“The issue goes beyond ‘political correctness,’ for my colleagues and I recognize that words help to create our reality, power dynamics, and relationships among people. You are welcome to make a statement about your politics, or conscience, or beliefs by using gender-specific language in your papers, and in many cases gender-specific language is called for, when you can discern with certainty the gender of the characters and author you’re discussing. However, I’ll still have to subtract a point or two for any kind of language that refers to all people as ‘mankind’ or readers as ‘him/he’, for the reasons I’ve outlined carefully above.”

Campus Reform has reached out to Dr. Scott, as well as the Dean of the College that houses the English Department and the English Department Chair, but none had responded by press time.

Here are some student reviews of Anne Scott on Rate My Professors:

“For Prof Scott, political correctness is more important than learning. She’s all about viewpoint discrimination. If you want the grade you deserve, you have to read her mind and reflect what’s in there. And it’s a narrow mind. A definite avoid.”

“Way too liberal even for me. Way too ‘politically correct’ for me. Should focus on Chaucer and forget trying to change the world to her utopian fantasy. The point of college is to train people to think, not tell them what to think.”

“You must be ‘politically correct’ and ‘gender neutral’ at all times or your grades will suffer! Run away!”

“Watch your politics in this class. I had to pretend I believed in the nonsense she spouts. Felt like 1984 in there with all the ivory tower liberal type indoctrination.”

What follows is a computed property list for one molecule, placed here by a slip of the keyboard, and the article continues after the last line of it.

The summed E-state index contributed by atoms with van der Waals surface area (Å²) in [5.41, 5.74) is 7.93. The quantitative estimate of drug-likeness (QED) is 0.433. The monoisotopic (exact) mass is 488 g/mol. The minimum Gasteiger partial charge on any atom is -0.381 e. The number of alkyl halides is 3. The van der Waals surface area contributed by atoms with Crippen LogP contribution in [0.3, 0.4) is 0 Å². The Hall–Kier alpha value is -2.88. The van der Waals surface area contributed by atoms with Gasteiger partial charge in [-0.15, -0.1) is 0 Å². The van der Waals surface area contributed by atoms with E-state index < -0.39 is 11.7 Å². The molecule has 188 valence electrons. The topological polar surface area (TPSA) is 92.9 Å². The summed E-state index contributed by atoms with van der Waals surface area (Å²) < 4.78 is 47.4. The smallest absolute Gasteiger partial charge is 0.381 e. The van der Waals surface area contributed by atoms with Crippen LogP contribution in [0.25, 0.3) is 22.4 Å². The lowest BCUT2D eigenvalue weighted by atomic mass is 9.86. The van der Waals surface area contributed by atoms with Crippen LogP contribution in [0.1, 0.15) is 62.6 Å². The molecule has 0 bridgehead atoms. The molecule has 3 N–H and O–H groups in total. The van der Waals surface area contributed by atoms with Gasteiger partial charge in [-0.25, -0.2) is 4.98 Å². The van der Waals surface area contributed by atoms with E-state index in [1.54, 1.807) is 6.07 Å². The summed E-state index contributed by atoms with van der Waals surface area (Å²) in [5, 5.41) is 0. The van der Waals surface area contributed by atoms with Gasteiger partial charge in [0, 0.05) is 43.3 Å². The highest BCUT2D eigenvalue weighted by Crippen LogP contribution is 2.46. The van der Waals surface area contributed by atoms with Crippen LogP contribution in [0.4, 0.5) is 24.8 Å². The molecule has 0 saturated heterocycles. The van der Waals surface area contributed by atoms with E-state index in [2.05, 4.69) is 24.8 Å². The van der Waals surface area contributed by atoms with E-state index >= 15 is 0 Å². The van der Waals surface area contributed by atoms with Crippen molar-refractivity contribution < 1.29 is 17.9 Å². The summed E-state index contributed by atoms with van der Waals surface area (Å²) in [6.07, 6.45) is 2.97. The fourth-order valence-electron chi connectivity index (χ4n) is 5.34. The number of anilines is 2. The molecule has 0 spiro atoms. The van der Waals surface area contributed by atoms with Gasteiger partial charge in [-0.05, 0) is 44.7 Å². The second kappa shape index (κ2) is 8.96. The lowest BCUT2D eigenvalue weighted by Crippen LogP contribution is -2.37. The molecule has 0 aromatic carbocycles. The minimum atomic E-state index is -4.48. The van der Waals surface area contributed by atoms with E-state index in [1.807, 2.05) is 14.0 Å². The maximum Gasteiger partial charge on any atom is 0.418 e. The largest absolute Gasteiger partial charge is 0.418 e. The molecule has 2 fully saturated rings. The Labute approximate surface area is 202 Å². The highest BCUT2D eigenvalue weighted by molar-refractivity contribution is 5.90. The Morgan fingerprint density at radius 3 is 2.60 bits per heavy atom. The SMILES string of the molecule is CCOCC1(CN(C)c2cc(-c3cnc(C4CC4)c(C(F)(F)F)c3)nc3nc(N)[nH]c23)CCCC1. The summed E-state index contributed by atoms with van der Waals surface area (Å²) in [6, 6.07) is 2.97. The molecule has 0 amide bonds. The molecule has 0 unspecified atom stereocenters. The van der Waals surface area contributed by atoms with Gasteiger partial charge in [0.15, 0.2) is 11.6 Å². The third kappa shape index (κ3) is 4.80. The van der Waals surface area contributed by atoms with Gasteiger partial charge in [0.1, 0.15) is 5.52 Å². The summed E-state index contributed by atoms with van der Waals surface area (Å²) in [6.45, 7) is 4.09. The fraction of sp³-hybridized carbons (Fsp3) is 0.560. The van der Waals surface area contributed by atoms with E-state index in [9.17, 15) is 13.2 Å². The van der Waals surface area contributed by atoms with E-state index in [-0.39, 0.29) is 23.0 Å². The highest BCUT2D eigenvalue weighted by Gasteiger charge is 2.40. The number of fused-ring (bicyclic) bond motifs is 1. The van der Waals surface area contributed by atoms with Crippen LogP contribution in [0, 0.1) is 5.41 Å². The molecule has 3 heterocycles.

“She’s a proponent of ‘gender neutral language’ going so far as to knock points off of other students’ grades if they do not acquiesce to her brand of politically correct nonsense.”

“This complete joke of a professor goes out of her way to get offended and makes her students suffer for it. She will deduct points unless you agree with her about her left wing social justice warrior viewpoints. Don’t take this professor. She deserves to be fired.”

It is noteworthy that rave reviews of Scott got plenty of thumbs down.

I feel so sorry for our college students . . . .

The President of Northern Arizona University is Rita Hartung Cheng. Here’s her contact info.:


Phone: 928-523-3232

~Eowyn

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Joseph BC69

This is, of course, ridiculously absurd. Long before it was politically correct to do so, I reasoned my way to using the word “humankind” perhaps 35 years ago, as I felt it was a more inclusive term and couldn’t possibly lead anyone astray. But this evil clown of a professor uses her status as a bully pulpit to beat down a student about its use, which is ridiculously absurd. Instead of being a ridiculous language dictator, she would be better off simply counselling with a student in her office, aside from all the other students, so there is a minimum… Read more »